Sam Shepard has come a long way. Broken into the theatre while a student at Mount San Antonio College, in Walnut, CA, he joined the Bishop's Company Repertory Players on a nation-wide tour and kindly bowed out in New York to try his luck as a writer on the burgeoning Off-Off-Broadway scene. This was in 1963. Three decades later, he has built himself a solid reputation, consecutively using New York ( 1964-71), London ( 1971-74), San Francisco ( 1974-83), Santa Fe ( 1983-87) and Orange County, Virginia ( 1987-) as home bases and garnering productions of his plays in the major cities of the United States. His film career gave him an even greater exposure, down to the tiniest theatres in the country's farthest reaches. William Kleb has interpreted Shepard's appearance in Terence Malick Days of Heaven (Fall 1978) as the consecration of his mythical status, i.e. mythical and American. A few months earlier, on the occasion of the premiere of Seduced (Trinity Square Repertory, Providence, 25 April, 1978), Mel Gussow and Jack Kroll indeed hailed the playwright as the most "American" of his generation ( Kleb 3 97)). When Buried Child opened the following year, one feature article for the New York Times was entitled "The Deeply American Roots of Sam Shepard's Plays," another "Sam Shepard's Obsession Is America."1 More recently Jiirgen C. Wolter has ventured that Shepard "is widely considered to be a typically American playwright, if not the most American of contemporary American playwrights," although this makes cross-cultural transplantation quite hazardous, as the foreign audience is liable to mistake Shepard's subjective vision of a culture for a confirmation of the media-created type ( Wolter197). For all that, Buried Child received the 1979 Pulitzer Prize, signalling Shepard's canonization in America, his promotion from "experimental" and "avant-garde" to "exemplary" artist, terms that are anything but unproblematical. In the present article I propose to explore Shepard's exemplarity.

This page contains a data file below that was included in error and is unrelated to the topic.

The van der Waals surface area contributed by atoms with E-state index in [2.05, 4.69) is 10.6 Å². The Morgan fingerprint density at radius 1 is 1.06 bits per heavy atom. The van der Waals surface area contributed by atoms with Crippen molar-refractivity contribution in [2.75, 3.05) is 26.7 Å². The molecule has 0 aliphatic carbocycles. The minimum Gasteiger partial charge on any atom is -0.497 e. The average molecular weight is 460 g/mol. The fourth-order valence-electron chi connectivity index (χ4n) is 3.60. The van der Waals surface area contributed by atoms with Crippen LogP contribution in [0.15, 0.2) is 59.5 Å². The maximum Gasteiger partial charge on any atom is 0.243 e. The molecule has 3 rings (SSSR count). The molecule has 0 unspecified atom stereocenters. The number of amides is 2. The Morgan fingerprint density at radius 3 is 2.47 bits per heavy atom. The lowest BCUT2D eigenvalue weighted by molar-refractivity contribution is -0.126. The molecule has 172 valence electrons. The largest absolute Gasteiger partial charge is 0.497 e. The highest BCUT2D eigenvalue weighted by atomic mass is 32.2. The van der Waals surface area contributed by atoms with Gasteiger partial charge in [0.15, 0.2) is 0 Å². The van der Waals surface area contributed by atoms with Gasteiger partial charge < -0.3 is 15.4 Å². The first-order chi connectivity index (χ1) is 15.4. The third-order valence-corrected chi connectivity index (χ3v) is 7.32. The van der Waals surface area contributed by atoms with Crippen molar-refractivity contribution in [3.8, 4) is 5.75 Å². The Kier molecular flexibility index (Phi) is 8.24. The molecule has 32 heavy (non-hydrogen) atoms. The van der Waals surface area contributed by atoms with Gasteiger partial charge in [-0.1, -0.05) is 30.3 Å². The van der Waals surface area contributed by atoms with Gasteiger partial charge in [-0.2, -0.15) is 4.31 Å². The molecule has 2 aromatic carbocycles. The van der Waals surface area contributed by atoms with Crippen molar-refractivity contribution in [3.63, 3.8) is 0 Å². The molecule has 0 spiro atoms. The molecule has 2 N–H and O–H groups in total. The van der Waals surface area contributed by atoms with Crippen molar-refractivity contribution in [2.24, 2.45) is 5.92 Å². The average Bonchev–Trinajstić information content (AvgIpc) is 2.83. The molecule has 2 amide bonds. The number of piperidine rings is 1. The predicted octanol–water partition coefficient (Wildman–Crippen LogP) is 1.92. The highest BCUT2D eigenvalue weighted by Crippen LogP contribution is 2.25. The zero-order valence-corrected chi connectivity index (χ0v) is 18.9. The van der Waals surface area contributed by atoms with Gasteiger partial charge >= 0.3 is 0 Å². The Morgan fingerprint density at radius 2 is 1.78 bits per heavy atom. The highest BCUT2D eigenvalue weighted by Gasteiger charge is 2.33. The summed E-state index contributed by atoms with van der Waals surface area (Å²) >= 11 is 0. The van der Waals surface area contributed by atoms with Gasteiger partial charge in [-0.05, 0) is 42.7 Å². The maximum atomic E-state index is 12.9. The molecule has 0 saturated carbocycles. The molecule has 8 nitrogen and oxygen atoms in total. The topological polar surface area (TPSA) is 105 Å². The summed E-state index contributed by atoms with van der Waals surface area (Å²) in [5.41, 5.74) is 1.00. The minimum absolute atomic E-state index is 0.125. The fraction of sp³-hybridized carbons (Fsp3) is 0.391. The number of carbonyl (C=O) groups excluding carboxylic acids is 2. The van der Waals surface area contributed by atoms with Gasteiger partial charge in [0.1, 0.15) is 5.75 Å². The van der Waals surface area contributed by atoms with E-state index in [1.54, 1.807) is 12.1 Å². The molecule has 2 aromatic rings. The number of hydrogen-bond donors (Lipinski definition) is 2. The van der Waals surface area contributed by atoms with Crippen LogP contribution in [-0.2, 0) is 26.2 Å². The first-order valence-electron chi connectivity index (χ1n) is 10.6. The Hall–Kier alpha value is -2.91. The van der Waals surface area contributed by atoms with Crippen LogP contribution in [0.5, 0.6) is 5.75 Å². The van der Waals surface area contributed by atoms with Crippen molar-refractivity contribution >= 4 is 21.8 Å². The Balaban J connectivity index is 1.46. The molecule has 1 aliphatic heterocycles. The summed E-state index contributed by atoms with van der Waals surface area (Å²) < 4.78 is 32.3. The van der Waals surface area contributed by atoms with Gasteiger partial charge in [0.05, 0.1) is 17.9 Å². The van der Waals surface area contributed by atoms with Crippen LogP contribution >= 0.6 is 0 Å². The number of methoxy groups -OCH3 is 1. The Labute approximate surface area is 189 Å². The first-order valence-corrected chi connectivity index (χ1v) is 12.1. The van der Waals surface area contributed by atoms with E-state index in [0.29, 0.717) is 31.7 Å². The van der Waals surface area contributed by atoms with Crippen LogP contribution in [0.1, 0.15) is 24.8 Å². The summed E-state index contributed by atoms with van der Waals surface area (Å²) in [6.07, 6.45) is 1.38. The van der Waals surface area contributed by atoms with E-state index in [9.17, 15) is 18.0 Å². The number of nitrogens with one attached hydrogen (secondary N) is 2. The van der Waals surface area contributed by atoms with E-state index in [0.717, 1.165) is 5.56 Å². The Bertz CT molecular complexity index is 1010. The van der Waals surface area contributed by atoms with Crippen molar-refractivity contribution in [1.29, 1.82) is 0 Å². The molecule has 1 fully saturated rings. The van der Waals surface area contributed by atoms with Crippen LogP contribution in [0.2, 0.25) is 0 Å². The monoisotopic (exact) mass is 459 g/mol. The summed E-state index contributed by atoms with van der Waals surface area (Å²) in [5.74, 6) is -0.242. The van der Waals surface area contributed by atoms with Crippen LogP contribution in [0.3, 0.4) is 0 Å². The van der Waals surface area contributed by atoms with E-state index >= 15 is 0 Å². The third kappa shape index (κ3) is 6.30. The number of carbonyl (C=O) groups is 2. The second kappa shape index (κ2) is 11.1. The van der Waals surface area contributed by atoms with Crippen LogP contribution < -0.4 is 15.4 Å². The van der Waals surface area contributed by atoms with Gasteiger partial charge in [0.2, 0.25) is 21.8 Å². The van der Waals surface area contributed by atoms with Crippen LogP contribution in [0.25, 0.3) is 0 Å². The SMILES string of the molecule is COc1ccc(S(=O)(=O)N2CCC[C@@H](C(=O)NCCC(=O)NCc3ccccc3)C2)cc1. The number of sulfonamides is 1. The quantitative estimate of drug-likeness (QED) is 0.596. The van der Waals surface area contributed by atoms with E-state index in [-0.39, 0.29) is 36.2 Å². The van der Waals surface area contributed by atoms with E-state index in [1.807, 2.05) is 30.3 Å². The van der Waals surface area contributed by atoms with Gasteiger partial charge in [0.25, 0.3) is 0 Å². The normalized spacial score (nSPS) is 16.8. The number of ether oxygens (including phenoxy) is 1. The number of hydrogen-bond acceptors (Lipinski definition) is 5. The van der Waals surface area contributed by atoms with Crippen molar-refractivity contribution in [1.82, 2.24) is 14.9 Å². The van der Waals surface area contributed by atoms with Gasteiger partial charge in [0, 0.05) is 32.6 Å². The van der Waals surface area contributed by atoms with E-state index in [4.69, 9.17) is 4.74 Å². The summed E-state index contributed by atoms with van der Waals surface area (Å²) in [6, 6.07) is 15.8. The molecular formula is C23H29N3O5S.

To David J. DeRose the playwright's rise to fame involved a recuperation that could not have occurred entirely without his consent. Twice the critic believes the artist to have surrendered, if not to the lure of Broadway and Hollywood commercialism, at least to their hegemonic capacity to confer national status. Operation Sidewinder and A Lie of the Mind not only premiered in commercial New York venues, resp. Lincoln Center and the Promenade Theatre, for promotional reasons they also coincided with the